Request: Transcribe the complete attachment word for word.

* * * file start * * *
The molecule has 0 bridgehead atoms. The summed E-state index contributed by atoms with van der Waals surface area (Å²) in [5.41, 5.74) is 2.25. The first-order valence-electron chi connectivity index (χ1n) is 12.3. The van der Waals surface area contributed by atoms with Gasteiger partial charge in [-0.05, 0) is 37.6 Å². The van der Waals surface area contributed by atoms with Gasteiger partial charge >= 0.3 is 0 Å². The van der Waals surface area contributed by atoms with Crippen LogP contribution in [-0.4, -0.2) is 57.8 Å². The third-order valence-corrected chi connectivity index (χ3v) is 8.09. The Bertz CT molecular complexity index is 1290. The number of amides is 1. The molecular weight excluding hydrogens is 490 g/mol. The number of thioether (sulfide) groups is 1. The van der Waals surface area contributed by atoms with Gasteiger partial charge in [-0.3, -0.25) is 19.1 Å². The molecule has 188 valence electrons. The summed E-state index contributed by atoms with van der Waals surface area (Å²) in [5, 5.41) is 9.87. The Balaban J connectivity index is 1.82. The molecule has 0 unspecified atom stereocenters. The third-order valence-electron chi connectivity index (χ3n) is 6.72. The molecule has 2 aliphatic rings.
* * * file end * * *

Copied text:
The molecule has 0 bridgehead atoms. The summed E-state index contributed by atoms with van der Waals surface area (Å²) in [5.41, 5.74) is 2.25. The first-order valence-electron chi connectivity index (χ1n) is 12.3. The van der Waals surface area contributed by atoms with Gasteiger partial charge in [-0.05, 0) is 37.6 Å². The van der Waals surface area contributed by atoms with Gasteiger partial charge >= 0.3 is 0 Å². The van der Waals surface area contributed by atoms with Crippen LogP contribution in [-0.4, -0.2) is 57.8 Å². The third-order valence-corrected chi connectivity index (χ3v) is 8.09. The Bertz CT molecular complexity index is 1290. The number of amides is 1. The molecular weight excluding hydrogens is 490 g/mol. The number of thioether (sulfide) groups is 1. The van der Waals surface area contributed by atoms with Gasteiger partial charge in [-0.3, -0.25) is 19.1 Å². The molecule has 188 valence electrons. The summed E-state index contributed by atoms with van der Waals surface area (Å²) in [5, 5.41) is 9.87. The Balaban J connectivity index is 1.82. The molecule has 0 unspecified atom stereocenters. The third-order valence-electron chi connectivity index (χ3n) is 6.72. The molecule has 2 aliphatic rings.